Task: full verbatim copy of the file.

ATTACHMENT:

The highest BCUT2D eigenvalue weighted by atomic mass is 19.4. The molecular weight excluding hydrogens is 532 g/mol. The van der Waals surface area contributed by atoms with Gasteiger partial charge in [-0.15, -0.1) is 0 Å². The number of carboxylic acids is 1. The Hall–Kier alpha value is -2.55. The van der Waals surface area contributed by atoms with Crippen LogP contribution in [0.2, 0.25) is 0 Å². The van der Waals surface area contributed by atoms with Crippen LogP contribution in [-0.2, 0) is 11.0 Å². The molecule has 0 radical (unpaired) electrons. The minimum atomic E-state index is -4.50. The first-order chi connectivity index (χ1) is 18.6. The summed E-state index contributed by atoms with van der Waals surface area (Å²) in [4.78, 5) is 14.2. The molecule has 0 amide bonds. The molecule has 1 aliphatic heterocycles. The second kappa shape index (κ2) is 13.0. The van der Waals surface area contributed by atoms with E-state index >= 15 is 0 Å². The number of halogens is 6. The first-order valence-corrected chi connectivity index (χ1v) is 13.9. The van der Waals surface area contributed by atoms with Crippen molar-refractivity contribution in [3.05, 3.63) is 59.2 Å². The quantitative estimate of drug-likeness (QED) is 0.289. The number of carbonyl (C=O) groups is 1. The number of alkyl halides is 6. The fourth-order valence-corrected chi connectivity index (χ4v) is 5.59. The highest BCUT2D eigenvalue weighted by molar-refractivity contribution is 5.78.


The highest BCUT2D eigenvalue weighted by atomic mass is 19.4. The molecular weight excluding hydrogens is 532 g/mol. The van der Waals surface area contributed by atoms with Gasteiger partial charge in [-0.15, -0.1) is 0 Å². The number of carboxylic acids is 1. The Hall–Kier alpha value is -2.55. The van der Waals surface area contributed by atoms with Crippen LogP contribution in [0.2, 0.25) is 0 Å². The van der Waals surface area contributed by atoms with Crippen LogP contribution in [-0.2, 0) is 11.0 Å². The molecule has 0 radical (unpaired) electrons. The minimum atomic E-state index is -4.50. The first-order chi connectivity index (χ1) is 18.6. The summed E-state index contributed by atoms with van der Waals surface area (Å²) in [4.78, 5) is 14.2. The molecule has 0 amide bonds. The molecule has 1 aliphatic heterocycles. The second kappa shape index (κ2) is 13.0. The van der Waals surface area contributed by atoms with E-state index >= 15 is 0 Å². The number of halogens is 6. The first-order valence-corrected chi connectivity index (χ1v) is 13.9. The van der Waals surface area contributed by atoms with Crippen molar-refractivity contribution in [3.05, 3.63) is 59.2 Å². The quantitative estimate of drug-likeness (QED) is 0.289. The number of carbonyl (C=O) groups is 1. The number of alkyl halides is 6. The fourth-order valence-corrected chi connectivity index (χ4v) is 5.59. The highest BCUT2D eigenvalue weighted by molar-refractivity contribution is 5.78.